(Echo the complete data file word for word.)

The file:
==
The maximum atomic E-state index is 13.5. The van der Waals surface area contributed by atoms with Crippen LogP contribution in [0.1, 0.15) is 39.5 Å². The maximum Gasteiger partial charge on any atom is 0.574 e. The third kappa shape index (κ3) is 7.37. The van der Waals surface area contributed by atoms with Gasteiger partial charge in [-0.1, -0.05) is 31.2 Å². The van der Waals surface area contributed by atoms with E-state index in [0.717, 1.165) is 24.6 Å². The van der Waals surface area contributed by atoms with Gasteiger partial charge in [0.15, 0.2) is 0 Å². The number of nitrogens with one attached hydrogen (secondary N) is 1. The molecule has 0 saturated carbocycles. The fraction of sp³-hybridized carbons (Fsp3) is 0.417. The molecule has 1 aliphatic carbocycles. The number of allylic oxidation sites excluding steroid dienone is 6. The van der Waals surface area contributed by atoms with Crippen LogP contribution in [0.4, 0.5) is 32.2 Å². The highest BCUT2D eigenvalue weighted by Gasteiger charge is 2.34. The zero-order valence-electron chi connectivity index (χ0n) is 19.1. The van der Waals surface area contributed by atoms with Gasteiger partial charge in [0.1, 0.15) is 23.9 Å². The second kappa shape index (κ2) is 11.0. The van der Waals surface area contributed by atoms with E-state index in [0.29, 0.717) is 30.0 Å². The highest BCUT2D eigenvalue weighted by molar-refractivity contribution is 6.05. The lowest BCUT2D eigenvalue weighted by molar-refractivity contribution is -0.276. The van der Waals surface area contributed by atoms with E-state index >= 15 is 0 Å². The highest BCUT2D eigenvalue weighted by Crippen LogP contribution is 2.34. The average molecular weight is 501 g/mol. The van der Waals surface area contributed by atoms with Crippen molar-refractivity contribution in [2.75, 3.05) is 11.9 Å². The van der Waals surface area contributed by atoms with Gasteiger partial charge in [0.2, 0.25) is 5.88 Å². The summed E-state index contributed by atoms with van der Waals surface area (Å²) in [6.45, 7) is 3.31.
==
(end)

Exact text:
The maximum atomic E-state index is 13.5. The van der Waals surface area contributed by atoms with Crippen LogP contribution in [0.1, 0.15) is 39.5 Å². The maximum Gasteiger partial charge on any atom is 0.574 e. The third kappa shape index (κ3) is 7.37. The van der Waals surface area contributed by atoms with Gasteiger partial charge in [-0.1, -0.05) is 31.2 Å². The van der Waals surface area contributed by atoms with E-state index in [0.717, 1.165) is 24.6 Å². The van der Waals surface area contributed by atoms with Gasteiger partial charge in [0.15, 0.2) is 0 Å². The number of nitrogens with one attached hydrogen (secondary N) is 1. The molecule has 0 saturated carbocycles. The fraction of sp³-hybridized carbons (Fsp3) is 0.417. The molecule has 1 aliphatic carbocycles. The number of allylic oxidation sites excluding steroid dienone is 6. The van der Waals surface area contributed by atoms with Crippen LogP contribution in [0.4, 0.5) is 32.2 Å². The highest BCUT2D eigenvalue weighted by Gasteiger charge is 2.34. The zero-order valence-electron chi connectivity index (χ0n) is 19.1. The van der Waals surface area contributed by atoms with Gasteiger partial charge in [0.1, 0.15) is 23.9 Å². The second kappa shape index (κ2) is 11.0. The van der Waals surface area contributed by atoms with E-state index in [0.29, 0.717) is 30.0 Å². The highest BCUT2D eigenvalue weighted by molar-refractivity contribution is 6.05. The lowest BCUT2D eigenvalue weighted by molar-refractivity contribution is -0.276. The van der Waals surface area contributed by atoms with E-state index >= 15 is 0 Å². The highest BCUT2D eigenvalue weighted by Crippen LogP contribution is 2.34. The average molecular weight is 501 g/mol. The van der Waals surface area contributed by atoms with Crippen molar-refractivity contribution in [2.75, 3.05) is 11.9 Å². The van der Waals surface area contributed by atoms with Gasteiger partial charge in [0.2, 0.25) is 5.88 Å². The summed E-state index contributed by atoms with van der Waals surface area (Å²) in [6.45, 7) is 3.31.